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Robert Eggers

Robert Eggers is an American director and screenwriter whose debut film The Witch established him as one of the most exciting new voices in the U.S. He won the Directing award for The Witch at Sundance in 2015. The film opened to great acclaim and was a sensation at the American box office. Having grown up in the beautiful but eerie setting of rural New England — witches and the woods were a big part of Eggers’ childhood imagination — making horror filmmaking a natural transition for the young director. This nightmarish aesthetic can also be seen in his short Brothers, presented on Le CiNéMa Club.

Robert Eggers shares with us five films he loves.

01

Faust, F.W. Murnau, 1926

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Missing any moral ambiguity, but what spectacle and imagination. Ekman and Camilla Horn are truly moving.

02

Sweet Sixteen, Ken Loach, 2002

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After Kes, my favorite Ken Loach. You can’t not feel it.

03

Death in Venice, Luchino Visconti, 1971

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I love Dirk Bogarde. Visconti’s articulation of beauty as God makes this his masterpiece for me, and Piero Tosi is always perfect.

04

King Lear, Peter Brook, 1971

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The film is sloppy, primitive and visceral, but I think it has the best verse speaking on screen.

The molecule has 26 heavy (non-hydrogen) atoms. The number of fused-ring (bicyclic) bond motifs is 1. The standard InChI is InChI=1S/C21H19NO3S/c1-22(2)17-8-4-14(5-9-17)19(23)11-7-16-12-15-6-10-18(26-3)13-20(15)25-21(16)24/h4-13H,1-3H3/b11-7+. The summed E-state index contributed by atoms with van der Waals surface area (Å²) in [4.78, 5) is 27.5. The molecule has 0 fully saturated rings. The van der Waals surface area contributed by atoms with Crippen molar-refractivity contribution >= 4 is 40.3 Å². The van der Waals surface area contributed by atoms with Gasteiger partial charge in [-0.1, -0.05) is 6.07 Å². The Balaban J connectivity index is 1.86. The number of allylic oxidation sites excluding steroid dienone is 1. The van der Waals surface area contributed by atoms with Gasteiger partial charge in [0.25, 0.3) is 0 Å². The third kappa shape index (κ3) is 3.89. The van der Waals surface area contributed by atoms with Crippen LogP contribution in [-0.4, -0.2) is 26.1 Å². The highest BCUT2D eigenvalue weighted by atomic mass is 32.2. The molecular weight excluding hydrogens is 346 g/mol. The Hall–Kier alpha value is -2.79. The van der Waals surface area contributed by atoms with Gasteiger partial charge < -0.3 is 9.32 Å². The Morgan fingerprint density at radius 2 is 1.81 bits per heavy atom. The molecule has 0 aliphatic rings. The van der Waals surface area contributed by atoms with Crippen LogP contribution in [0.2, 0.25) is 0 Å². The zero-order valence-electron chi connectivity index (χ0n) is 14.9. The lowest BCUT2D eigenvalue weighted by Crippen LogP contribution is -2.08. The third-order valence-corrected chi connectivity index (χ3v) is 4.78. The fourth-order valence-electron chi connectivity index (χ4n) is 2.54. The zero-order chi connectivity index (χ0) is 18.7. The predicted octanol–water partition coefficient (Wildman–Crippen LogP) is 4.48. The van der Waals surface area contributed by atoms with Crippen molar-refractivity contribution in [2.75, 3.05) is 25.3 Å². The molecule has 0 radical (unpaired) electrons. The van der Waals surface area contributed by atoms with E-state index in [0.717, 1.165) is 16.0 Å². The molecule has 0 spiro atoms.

05

Tombstone, George Cosmatos, 1993

Watch the film

A childhood favorite and guilty pleasure. Objectively, it’s unique in its portrayal of Victorian aspirationalism in the Wild West, especially in the design.

01 Faust, F.W. Murnau, 1926

Watch the film

01

faust2faust1faust3

Missing any moral ambiguity, but what spectacle and imagination. Ekman and Camilla Horn are truly moving.

02 Sweet Sixteen, Ken Loach, 2002

Watch the film

02

sweetsixteent1sweetsixteen2sweetsixteen4

After Kes, my favorite Ken Loach. You can’t not feel it.

03 Death in Venice, Luchino Visconti, 1971

Watch the film

03

deathinvenice5deathinvenice2deathinvenice1

I love Dirk Bogarde. Visconti’s articulation of beauty as God makes this his masterpiece for me, and Piero Tosi is always perfect.

04 King Lear, Peter Brook, 1971

Watch the film

04

kinglear1kinglear3kinglear2

The film is sloppy, primitive and visceral, but I think it has the best verse speaking on screen.


05 Tombstone, George Cosmatos, 1993

Watch the film

05

tombstone1tombstone2tombstone3

A childhood favorite and guilty pleasure. Objectively, it’s unique in its portrayal of Victorian aspirationalism in the Wild West, especially in the design.

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